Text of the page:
'Nimblewill Nomad,' 83, is oldest to hike Appalachian Trail

PORTLAND, Maine (AP), An 83-year old man from Alabama began walking after he retired over a quarter century ago. He has never stopped.
M.J. Sunny Eberhart, the oldest hiker to finish the Appalachian Trail, stepped into the record books on Sunday.

Eberhart, also known as Nimblewill Nomad on the trail, admitted that the trail was difficult despite his thousands of miles and had taken many falls on slippery rocks.

He said that although I have a few skid marks, I'm fine. To do this, you need to be determined.

To take advantage of the best weather conditions, he hiked the trail in sections and completed several northern sections, including Maine's Mount Katahdin. In western Massachusetts, he completed the last section, in Dalton. This was the same year that a 5-year old became the youngest person to accomplish the feat.

Eberhart was joined by Dale Greybeard Sanders (ex-record holder), who lives outside Memphis. He reached the top at the age of 82 in 2017. He was not disappointed to witness the record-breaking fall.

My dear friend Nimblewill will be taking my record away. I am happy for him. Sanders said that records are meant to be broken.

Sanders was there to confirm the feat, while Eberhart was celebrated with champagne at a friend's house.

Jordan Bowman from the Appalachian Trail Conservancy, Harpers Ferry (West Virginia), confirmed that Eberhart is the oldest person to complete the trail, surpassing Sanders.

After retiring in 1993 as an optometrist from Florida, Eberhart started his wanderlust.

This man, with his flowing locks and impressive beard, actually hiked further than many who traversed the 2,193-mile (3.530-kilometer) trail between Georgia's Springer Mountain in Georgia and Maine's Katahdin. The hike began in February at Flagg Mountain, Alabama. He added hundreds of miles to the route.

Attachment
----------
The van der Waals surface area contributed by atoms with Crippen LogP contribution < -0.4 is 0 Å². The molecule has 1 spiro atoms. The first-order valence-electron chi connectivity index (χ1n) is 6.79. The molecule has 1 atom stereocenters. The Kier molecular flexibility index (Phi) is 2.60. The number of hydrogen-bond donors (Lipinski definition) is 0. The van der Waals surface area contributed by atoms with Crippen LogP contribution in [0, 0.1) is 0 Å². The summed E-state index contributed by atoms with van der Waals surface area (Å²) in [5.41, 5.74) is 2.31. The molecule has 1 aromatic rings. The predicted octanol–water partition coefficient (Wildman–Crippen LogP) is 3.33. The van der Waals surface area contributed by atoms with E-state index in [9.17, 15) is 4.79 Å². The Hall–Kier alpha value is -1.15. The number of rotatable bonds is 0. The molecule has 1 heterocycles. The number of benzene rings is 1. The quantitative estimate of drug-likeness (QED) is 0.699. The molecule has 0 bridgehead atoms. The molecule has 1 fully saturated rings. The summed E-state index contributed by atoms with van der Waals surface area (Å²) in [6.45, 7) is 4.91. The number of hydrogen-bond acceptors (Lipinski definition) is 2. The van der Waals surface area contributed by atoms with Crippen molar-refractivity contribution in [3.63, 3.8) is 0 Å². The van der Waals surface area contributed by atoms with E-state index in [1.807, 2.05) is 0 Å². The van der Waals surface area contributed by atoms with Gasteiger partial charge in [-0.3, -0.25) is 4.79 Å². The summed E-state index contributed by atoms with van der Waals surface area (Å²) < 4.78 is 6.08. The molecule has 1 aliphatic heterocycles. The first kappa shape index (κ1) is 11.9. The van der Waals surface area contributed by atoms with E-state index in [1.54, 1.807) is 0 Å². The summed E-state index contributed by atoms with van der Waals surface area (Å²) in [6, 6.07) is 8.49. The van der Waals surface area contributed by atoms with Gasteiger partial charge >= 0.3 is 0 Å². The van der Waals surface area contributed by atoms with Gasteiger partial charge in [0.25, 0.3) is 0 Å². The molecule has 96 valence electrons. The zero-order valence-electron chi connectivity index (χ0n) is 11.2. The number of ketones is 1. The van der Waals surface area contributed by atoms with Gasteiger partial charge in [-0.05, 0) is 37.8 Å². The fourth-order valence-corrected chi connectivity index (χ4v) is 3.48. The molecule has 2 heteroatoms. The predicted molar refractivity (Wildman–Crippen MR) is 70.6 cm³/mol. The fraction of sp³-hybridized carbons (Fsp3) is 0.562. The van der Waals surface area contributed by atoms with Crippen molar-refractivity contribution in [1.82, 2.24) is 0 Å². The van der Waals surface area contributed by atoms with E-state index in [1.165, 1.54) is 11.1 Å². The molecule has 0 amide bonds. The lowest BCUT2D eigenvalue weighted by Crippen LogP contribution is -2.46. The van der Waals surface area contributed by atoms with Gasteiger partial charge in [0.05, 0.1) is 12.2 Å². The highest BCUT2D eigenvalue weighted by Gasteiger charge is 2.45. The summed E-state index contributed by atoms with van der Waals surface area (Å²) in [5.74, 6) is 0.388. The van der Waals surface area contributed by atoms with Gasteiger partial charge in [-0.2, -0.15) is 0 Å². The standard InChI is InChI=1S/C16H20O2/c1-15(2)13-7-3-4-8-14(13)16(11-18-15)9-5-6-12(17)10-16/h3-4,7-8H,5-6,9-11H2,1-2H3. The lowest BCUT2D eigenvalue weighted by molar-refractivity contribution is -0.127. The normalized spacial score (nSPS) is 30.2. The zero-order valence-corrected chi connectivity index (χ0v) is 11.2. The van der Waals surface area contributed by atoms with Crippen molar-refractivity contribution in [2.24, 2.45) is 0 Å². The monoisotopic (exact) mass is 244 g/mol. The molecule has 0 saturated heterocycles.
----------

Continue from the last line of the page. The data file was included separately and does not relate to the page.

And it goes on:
This was a relatively short distance for a man who walked 4,400 miles (7.080 km) from northern Quebec to the Florida Keys. An adventure he wrote about in Ten Million Steps, a book that chronicles his adventures. Later, he hiked from Newfoundland and Florida, a much longer distance. He also walked Route 66 from Chicago to California.

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On this hike, he said that he felt his age. He tried to limit his hiking to just eight hours per day because his reflexes have lost their ability to keep up with the demands of modern life.

He was still a bit jinked.

He took a tumble on a New Hampshire day and injured his elbow. He was asked by a hiking companion if he would like to take a break.

Eberhart replied, "Do you think it will go away if I complain about that?" before picking himself up and moving on. Odie Norman, Huntsville, Alabama, hiked 100 miles with Nimblewill.

Eberhart's age is quite different from the two young hikers who did the trail during the pandemic.

Juniper Netteburg was a 4-year-old who completed her journey last year with her missionary parents. Harvey Sutton, a 5-year old from Lynchburg, Virginia, completed his trail in August with his parents.

Eberhart actually met Sutton (known as Little Man) on the trail. Eberhart stated that the youngster impressed me.

Eberhart isn't losing his drive to move or the feeling of calm he feels on the trails with the close-knit, diverse hiking community.

He said that his first major hike was a result of a search for peace. He found his peace and forgiven.

It is possible to seek peace. It doesn't necessarily mean you will find it. I persevered until the Lord looked at me and said, "You are forgiven." He said this recently while he was on a break near Maine-New Hampshire border.

It is a great blessing. He said it was as easy as that.

After the hike is completed, Eberhart will return home to Flagg Mountain, the southernmost mountain above 1,000 feet in the Appalachians. He serves as the caretaker for a fire tower, and cabins constructed by Civilian Conservation Corps.

Norman, who publishes The Hiker Yearbook," stated that Eberhart won't be quitting his job anytime soon.

Norman replied, "You know they're calling it my last hike." "I don't think it will be his last hike. He doesn't know what he will hike next, I think.


Robert F. Bukaty, photojournalist for the Associated Press, contributed to this report.